“Then 'JL' (Langer) just pulled me aside and said, 'We're going with the quicks and that means you're not playing'. I was like, ‘what the hell?’.”
Despite the cruel turn of fate for Agar (which he took magnanimously), it proved a masterstroke by Bailey and Langer.
By backing in the likes of Josh Hazlewood, who finished as the tournament's fourth-highest wicket-taker, and a severely underdone Pat Cummins, who had not played for five months, Australia had a point of difference in the Gulf and they stormed to their first ever world T20 title.
3. Backing David Warner’s T20 prowess
It might seem a stretch to claim that picking one of the world's best ever T20 batters constitutes a ‘big call’.
But David Warner's form before Australia's World Cup opener against South Africa was a considerable worry, at least externally.
He had made just three runs in his four innings in the UAE before the Proteas' clash; scores of two and zero for Sunrisers Hyderabad in the IPL before being dropped, then scores of zero and one in Australia's two warm-up games.
But there was never a hint among selectors that Matthew Wade or even Josh Inglis might replace Warner at the top of the order, which had been suggested by many.
Credit, too, must be given to Finch, who strongly backed his partner on World Cup eve.
“He's one of the greatest players Australia's ever produced and I've got no doubts that come game one, he'll be up and firing, ready to go," Finch said.
Warner's innings of 14 against South Africa in Australia's World Cup opener was hardly fluent, but contained enough positive signs that he might be nearing top form.
An innings of 65 in the following game against Sri Lanka then confirmed he was back.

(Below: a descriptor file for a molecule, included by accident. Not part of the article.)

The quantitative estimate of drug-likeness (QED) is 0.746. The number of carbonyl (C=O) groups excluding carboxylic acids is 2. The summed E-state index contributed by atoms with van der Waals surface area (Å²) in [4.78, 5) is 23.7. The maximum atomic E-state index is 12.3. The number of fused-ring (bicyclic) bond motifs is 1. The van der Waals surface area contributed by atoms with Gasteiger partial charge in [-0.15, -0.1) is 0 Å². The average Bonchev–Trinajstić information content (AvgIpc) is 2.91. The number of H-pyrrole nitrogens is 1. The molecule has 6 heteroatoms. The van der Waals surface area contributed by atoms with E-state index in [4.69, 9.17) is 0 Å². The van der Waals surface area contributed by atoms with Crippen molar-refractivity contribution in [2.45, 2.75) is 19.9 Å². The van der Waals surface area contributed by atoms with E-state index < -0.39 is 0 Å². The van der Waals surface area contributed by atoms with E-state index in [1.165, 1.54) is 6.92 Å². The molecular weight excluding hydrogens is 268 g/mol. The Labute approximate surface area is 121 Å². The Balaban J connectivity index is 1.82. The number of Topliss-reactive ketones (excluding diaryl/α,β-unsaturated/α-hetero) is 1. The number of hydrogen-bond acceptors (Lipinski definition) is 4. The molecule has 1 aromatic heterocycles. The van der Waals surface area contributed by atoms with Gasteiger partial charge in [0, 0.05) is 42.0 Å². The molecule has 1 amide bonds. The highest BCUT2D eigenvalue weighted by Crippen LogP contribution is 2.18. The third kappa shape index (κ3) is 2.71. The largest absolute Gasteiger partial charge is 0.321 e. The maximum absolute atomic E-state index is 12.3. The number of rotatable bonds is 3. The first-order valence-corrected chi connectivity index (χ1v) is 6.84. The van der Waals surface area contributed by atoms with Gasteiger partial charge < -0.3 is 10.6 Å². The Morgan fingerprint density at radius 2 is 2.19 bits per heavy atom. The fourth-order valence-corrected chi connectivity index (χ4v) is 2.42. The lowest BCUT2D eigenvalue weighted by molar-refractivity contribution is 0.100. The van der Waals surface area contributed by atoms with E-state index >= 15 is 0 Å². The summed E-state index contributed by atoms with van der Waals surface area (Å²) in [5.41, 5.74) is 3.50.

The left-hander then finished the campaign with three crucial knocks; 89 not out (off 56 balls) against the Windies to seal a semi-final position, 49 (30) against Pakistan in the semi-final and 53 (38) against New Zealand in the final to re-stamp his authority as one of the world's best and walk away with the player-of-the-tournament award.
4. Matthew Wade the finisher
Perhaps of all the selectors' calls in recent months, the move to pick (and stick) with Matthew Wade as a dedicated T20 finisher may well have been the gutsiest.
An accomplished opener in the game's shortest format, Wade was far from established in the lower order and had been unable to grab previous opportunities batting between No.5-7 for Australia.
Like many of his teammates, Wade also had a poor run in the West Indies and Bangladesh tour that preceded the World Cup, returning 129 runs in 10 innings at a strike rate of just 113.15.
But Langer and Bailey backed experience over the growing calls for Inglis’ selection, and they were quickly rewarded with a level-headed 15 not out off 10 balls batting with Marcus Stoinis in a thriller against South Africa.
Defeat in that opening clash, with the benefit of hindsight, would have spelled curtains for Australia's campaign.
What was to come from Wade, however, was likely well beyond even the selectors' expectations.
Needing 62 off the final five overs in the semi-final against Pakistan, Wade and Stoinis delivered.
After whittling away Pakistan's total to need 18 off the last nine balls, Wade ensured the match wouldn't even enter the final over as he smashed the tournament's most exciting bowler, Shaheen Shah Afridi, for three consecutive sixes.
Two ramps over fine leg and a huge strike over deep mid-wicket sent Australia into the final in incredible fashion and ensured Wade's crowning moment in green and gold.
5. Resisting change at the Gabba
If the noise for Inglis to usurp Wade at the T20 World Cup was loud, the clamour for Jhye Richardson to replace Mitchell Starc in the Gabba Test was deafening.
At the time, Richardson had taken 15 wickets in his two most recent Marsh Sheffield Shield games at an average of just 11.33 as he stood head and shoulders above the competition's quicks.